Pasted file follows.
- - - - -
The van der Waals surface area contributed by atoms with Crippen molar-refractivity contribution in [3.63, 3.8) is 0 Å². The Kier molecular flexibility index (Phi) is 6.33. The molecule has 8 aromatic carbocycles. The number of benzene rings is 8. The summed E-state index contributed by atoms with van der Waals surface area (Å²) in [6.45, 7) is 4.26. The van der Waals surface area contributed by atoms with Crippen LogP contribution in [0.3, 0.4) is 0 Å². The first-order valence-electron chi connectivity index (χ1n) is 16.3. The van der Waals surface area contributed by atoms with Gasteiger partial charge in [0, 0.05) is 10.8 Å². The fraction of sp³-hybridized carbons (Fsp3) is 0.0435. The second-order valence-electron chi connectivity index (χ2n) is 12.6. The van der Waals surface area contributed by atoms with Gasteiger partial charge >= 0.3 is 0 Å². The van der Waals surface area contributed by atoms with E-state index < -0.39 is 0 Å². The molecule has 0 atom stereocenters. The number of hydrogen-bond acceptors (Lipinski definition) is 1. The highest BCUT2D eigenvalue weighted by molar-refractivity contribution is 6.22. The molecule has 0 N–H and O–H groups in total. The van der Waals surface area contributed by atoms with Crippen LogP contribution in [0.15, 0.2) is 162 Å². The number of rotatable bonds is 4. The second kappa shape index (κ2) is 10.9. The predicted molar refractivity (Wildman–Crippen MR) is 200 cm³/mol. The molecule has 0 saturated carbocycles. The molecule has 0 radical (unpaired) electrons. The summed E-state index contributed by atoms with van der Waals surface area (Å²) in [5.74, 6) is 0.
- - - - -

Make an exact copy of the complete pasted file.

The van der Waals surface area contributed by atoms with Crippen molar-refractivity contribution in [3.63, 3.8) is 0 Å². The Kier molecular flexibility index (Phi) is 6.33. The molecule has 8 aromatic carbocycles. The number of benzene rings is 8. The summed E-state index contributed by atoms with van der Waals surface area (Å²) in [6.45, 7) is 4.26. The van der Waals surface area contributed by atoms with Crippen LogP contribution in [0.3, 0.4) is 0 Å². The first-order valence-electron chi connectivity index (χ1n) is 16.3. The van der Waals surface area contributed by atoms with Gasteiger partial charge in [0, 0.05) is 10.8 Å². The fraction of sp³-hybridized carbons (Fsp3) is 0.0435. The second-order valence-electron chi connectivity index (χ2n) is 12.6. The van der Waals surface area contributed by atoms with Gasteiger partial charge >= 0.3 is 0 Å². The van der Waals surface area contributed by atoms with E-state index < -0.39 is 0 Å². The molecule has 0 atom stereocenters. The number of hydrogen-bond acceptors (Lipinski definition) is 1. The highest BCUT2D eigenvalue weighted by molar-refractivity contribution is 6.22. The molecule has 0 N–H and O–H groups in total. The van der Waals surface area contributed by atoms with Crippen LogP contribution in [0.15, 0.2) is 162 Å². The number of rotatable bonds is 4. The second kappa shape index (κ2) is 10.9. The predicted molar refractivity (Wildman–Crippen MR) is 200 cm³/mol. The molecule has 0 saturated carbocycles. The molecule has 0 radical (unpaired) electrons. The summed E-state index contributed by atoms with van der Waals surface area (Å²) in [5.74, 6) is 0.